Anna Patty 21 January 2016
A 7-Eleven pay deal for workers has been rejected because it would have underpaid workers by about $80 a week.
The Fair Work Commission has rejected an enterprise agreement proposed by a 7-Eleven franchise in Sydney because it failed the commission’s test to ensure workers are better off overall, compared with award wage rates.
Commissioner Julius Roe gave the franchise, trading as 7-Eleven Rozelle and 7-Eleven Bexley, an opportunity to ensure that proposed weekend rates would provide adequate compensation for any loss of award entitlements.
Given that 7-Eleven stores operate 24-hours a day, Commissioner Roe said the potential for employees to work a large proportion of hours at night and the weekend was “not fanciful”.
The employer, AJ Convenience Services Pty Ltd, argued that workers could request a reconciliation of their monthly take home pay to ensure it was more than their award entitlement – if more than half the hours they worked were at weekends. But it was unclear how this calculation would be made.
Commissioner Roe said the salary proposal failed the so-called ‘better off overall’ test. He said it should be up to the employer to determine any shortfall in wages, which workers may not be able to determine.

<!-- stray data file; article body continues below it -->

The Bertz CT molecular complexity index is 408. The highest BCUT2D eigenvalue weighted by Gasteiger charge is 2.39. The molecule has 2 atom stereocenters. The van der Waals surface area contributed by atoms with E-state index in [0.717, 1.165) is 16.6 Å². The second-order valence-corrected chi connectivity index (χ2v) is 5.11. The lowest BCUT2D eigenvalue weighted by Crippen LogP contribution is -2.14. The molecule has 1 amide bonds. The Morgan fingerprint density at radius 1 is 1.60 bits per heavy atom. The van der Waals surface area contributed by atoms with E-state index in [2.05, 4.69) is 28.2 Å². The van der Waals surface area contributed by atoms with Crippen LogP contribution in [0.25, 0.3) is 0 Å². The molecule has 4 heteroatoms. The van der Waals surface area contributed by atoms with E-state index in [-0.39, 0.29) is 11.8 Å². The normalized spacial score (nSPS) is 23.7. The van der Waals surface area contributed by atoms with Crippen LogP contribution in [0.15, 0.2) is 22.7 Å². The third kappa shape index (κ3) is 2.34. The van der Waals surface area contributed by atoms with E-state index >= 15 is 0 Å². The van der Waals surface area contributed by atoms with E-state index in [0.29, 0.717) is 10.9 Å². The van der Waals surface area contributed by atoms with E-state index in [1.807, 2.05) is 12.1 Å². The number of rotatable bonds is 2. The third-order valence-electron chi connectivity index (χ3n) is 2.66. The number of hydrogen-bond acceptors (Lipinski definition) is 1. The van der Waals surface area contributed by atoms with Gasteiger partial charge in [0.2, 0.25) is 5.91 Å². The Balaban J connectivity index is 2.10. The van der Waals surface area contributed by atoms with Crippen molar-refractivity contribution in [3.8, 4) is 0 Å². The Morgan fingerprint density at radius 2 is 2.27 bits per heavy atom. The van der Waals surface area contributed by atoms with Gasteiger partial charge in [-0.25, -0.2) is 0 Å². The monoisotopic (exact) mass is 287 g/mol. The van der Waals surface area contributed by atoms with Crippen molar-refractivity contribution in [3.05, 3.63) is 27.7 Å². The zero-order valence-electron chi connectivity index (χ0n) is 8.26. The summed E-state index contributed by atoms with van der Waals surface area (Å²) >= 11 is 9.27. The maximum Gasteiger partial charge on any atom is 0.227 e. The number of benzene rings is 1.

The company was also wrong to exempt itself from paying any shortfall in wages if employees had requested particular rosters.
Commissioner Roe said it was not relevant whether the hours worked were voluntary or not unless the variation was subject to safeguards under an individual flexibility agreement.
The company was also criticised for failing to restrict the amount of weekend work required of employees to a reasonable proportion of their total weekly hours.
Commissioner Roe advised the company in December that it could make further submissions in response to his concerns.
“Further submissions were received from the applicant but I was not satisfied that the loaded hourly rates were sufficient to ensure that employees who worked a considerable proportion of their working hours on weekends would be better off overall,” he said.
The company had proposed that employees rostered to work more than 50 per cent of their ordinary hours at weekends, or one third on a Sunday, could request a reconciliation ensuring their take-home pay was more than their award entitlement. Written requests for a reconciliation were required within seven days of the previous calendar month.
Commissioner Roe said this undertaking did not ensure employees would be better off overall under the agreement.
“If an employee is unaware that they have received less than the award and or fails to make a request to the employer for a reconciliation then they will not be better off overall,” he said.
“Furthermore, it is a matter for the employer to determine if there is any shortfall. How this calculation is to be made and what factors are to be included is not specified.
Commissioner Roe concluded that because “acceptable undertakings were not provided the application is dismissed”.
Extracted in full from the Sydney Morning Herald.